In 1998, Majora Carter, a New York University film student was planning to become the next Spike Lee, until one day her dog dragged her, literally, down a different career path. While walking her pooch along the waterfront in her South Bronx, New York, neighborhood, Carter, 39,  stumbled across an illegal dump teeming with garbage and tires. Carter got hot: “Because we are a low-income community of color, we were being dumped on.” She decided to “fight back and reclaim the land” by rallying volunteers to engage in a massive cleanup. The results? The first park along that waterfront in 60 years.

“When [people who live in] my community look outside their windows, I want them to see and enjoy beauty,” Carter says. “It is a reflection of themselves.”

Carter taught herself how to write grants. In 1999, she won $1.25 million to create the South Bronx Greenway, a 23-mile biking and pedestrian path. (The first phase of construction starts in 2007.)

In 2001, she launched Sustainable South Bronx (SSB;, a nonprofit community advocacy group that fights environmental racism, the practice of intentionally locating hazardous waste sites in minority or poor communities and polluting them. What’s at stake? Carter describes the alarming levels of severe allergies, asthma, heart and lung disease and cancer that plague her neighborhood. Nearly 20% of children in the South Bronx have asthma, and the borough’s asthma-related hospitalization and death rates are five times the national average. Experts blame pollution. “I do go through temper tantrums,” Carter admits, “but on some levels [this injustice] inspires me.”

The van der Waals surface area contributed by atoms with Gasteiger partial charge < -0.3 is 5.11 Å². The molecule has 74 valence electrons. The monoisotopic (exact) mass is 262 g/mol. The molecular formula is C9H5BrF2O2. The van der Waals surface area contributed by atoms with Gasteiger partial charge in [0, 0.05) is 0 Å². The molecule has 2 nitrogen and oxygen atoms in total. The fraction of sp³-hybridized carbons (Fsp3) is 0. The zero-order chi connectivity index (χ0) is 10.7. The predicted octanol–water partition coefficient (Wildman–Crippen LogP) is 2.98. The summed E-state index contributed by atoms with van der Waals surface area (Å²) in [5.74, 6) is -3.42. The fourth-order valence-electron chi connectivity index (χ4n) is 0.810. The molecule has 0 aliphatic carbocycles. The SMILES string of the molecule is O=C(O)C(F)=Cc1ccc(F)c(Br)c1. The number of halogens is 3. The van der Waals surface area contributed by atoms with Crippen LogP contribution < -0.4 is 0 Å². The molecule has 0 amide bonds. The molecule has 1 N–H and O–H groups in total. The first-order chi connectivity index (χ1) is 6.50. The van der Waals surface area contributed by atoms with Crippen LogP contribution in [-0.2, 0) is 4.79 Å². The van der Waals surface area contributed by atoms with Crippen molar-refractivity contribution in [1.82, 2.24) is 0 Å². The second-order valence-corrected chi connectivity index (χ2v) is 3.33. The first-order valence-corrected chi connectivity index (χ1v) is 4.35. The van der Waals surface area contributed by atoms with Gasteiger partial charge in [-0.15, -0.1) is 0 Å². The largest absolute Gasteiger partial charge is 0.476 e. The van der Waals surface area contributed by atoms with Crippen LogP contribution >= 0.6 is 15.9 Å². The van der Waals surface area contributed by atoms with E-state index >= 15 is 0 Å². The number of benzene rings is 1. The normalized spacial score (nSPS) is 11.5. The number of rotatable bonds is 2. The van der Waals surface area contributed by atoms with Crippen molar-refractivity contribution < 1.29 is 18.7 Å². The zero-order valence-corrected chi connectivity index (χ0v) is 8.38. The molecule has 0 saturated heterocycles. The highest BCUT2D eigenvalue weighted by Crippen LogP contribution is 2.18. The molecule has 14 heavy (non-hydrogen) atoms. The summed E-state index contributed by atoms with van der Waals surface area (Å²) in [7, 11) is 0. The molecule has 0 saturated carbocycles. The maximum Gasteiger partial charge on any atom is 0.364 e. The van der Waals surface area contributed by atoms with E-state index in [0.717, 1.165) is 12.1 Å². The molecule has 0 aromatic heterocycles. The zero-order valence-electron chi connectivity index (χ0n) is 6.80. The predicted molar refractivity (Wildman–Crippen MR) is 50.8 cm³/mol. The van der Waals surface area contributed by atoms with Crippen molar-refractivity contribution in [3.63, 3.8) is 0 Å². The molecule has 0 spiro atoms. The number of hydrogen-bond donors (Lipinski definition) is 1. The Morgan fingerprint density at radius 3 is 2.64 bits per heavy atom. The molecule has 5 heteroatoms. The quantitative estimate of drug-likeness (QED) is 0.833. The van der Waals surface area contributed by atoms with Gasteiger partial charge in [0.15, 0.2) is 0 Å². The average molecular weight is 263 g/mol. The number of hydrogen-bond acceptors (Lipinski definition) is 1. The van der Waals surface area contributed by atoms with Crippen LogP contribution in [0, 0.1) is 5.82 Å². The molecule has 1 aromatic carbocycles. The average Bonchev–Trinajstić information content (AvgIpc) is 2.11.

SSB has also stopped construction of a solid-waste management facility, helped sponsor a community market and broken ground on three other water front parks. Her efforts earned her the acclaimed $500,000 MacArthur Foundation’s “genius” grant in 2005.

What’s next? Halting the city’s plans to build a new prison in the neighborhood and lobbying for a recycling plant instead. This time her community is primed to fight. “Majora opened my eyes and in-spired me,” states Marta Rodriguez, a 31-year-old mother of three. “A new prison tells us that we don’t deserve better, and that’s not fair. We all deserve to live in a positive and safe environment.”

How to penalize polluters in your neighborhood

Start Snitchin’. Write and call local officials, and attend local government meetings. Tell them you are against dumping and waste facilities in your neighborhood.

Call in Backup. Start a petition and get your neighbors to sign it. “If five people talk about the same thing, it’s an issue” in the minds of government officials, says Carter.

Put Big Business on Blast. Show up at stockholder meetings. Invite local media to accompany you; most companies hate bad press. 

To find an environmental organization supporting your community, check out